otsukare Thoughts after a day of work

Pop Out The Table

The CSS table display Web design pattern emerged among Web designers. CSS table display is very well supported across browsers. It gave the ability to use HTML table semantics but keeping the table layout properties.

The Issue!

But it also creates Web compatibility issues when combined with max-width: 100%;. This is a rendering of the current mobile Ebay site in Blink and Gecko. There is an open Web Compatibility bug about it.

Screenshots of mobile ebay site

The markup for each individual items in the page is following this structure:

<a href="http://…">
  <div class="verticalAlign">
    <img class="stackImg" src="….jpg" data-src="….jpg">

associated with the following CSS:

.mainCatCntr .stackone .catImgBkg a {
    display: table;
    width: 100%;
    height: 100%;
    padding-bottom: 45px;
    padding-top: 10px;

.mainCatCntr .stackone .catImgBkg a .verticalAlign {
    display: table-cell;
    vertical-align: middle;

.mainCatCntr .stackone .stackImg {
    display: block;
    position: absolute;
    top: 0px;
    z-index: 1;
    max-height: 94px;
    max-width: 100%;
    border-radius: 2px 2px 0px 0px;

As we can see a first nesting element with display: table; and then nested an element being display: table-cell;. Finally inside this element one which is specified with max-width:100%;.

How To Fix It?

The first approximation to fix it is to replace max-width:100%; with width:100%; but then when the space is bigger than the image size, the image stretches. It is not a very compelling fix, maybe it's alright for sweaters and mirrors, but less so for cameras.

The fix is this one:

.mainCatCntr .stackone .catImgBkg a {
    display: table;
    table-layout: fixed;
    width: 100%;
    /* height: 100%; */
    padding-bottom: 45px;
    padding-top: 10px;

We added table-layout: fixed; just after display: table;. It fixed the images going out of their boxes. We still had an issue with the vertical alignment which was fixed by removing the height: 100%; but that was not the core issue. Once these changes in place we get the same rendering than blink rendering engine.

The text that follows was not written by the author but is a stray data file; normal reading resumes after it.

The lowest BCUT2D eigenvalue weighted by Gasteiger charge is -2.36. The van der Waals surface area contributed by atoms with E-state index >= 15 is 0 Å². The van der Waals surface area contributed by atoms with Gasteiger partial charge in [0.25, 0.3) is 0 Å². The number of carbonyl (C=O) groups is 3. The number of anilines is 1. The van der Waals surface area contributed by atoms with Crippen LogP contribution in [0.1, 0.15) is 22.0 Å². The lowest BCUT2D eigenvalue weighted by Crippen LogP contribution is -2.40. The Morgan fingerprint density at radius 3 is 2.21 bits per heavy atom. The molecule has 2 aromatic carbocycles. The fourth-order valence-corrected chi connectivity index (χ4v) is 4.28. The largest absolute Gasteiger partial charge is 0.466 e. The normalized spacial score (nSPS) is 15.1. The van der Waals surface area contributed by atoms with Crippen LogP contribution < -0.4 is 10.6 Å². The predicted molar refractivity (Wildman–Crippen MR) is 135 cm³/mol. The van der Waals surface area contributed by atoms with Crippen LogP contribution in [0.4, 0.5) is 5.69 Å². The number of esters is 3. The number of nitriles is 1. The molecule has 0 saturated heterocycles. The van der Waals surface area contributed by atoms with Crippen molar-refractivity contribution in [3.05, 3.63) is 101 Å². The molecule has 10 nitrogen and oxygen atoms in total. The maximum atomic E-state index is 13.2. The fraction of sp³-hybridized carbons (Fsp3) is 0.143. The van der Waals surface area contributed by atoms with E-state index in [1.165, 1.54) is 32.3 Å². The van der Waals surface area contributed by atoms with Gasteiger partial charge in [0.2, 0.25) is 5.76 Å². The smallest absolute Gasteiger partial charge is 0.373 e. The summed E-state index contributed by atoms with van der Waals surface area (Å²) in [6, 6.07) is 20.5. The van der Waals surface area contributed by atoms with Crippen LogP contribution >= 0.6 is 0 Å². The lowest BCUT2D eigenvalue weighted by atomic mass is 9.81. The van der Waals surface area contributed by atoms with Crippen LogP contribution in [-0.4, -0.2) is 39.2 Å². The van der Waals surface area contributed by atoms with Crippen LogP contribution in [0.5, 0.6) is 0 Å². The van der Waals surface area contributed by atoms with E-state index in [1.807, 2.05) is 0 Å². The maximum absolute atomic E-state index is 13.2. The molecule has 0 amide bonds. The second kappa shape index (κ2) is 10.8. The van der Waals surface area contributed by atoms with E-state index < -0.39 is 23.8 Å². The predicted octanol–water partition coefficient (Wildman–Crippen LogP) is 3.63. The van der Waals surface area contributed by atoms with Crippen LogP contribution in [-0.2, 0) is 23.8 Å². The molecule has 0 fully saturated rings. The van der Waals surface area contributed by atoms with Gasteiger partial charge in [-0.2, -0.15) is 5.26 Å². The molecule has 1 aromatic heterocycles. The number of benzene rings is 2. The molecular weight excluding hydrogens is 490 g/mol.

Screenshots of devtools on ebay site

And most important, the same fix doesn't break the layout in Blink. The work now is to convince ebay to modify their CSS so we can have a version which is working on Web Compatibility. Note that this type of issues could have been detected through automatic testing and screenshots.

Differences In Rendering

But wait… it's not over yet. Which rendering engine is implementing the correct behavior? Note that the answer is always difficult, it can be one of the following:

  1. The specification describes the correct behavior and one or more browsers is not implementing correctly the specification.
  2. The dominant market share browsers defines what is the correct behavior and we should modify our implementation to match what the dominant browser is doing. (Yeah. It's the it-sucks part of the story.)

The thing is that the users do not care which one of these two or other differences. What the user sees is that it is broken in one browser and not in the other one. The same way the designers use a dominant market share browsers with bugs considered as the normal behavior because they just don't know what should be the correct behavior. This is what Web Compatibility is about.

I found a couple of bugs at Mozilla talking about the same issue.

I let you read the comments of the two bugs and tries to decipher the interpretation of the specification text. If you have no issue and understand everything, you get your degree in Web Compatibility Shamanism. Maybe we should start deliver these. Web Compatibility Shaman should be as ridiculous as JavaScript Ninja or Python Rockstar?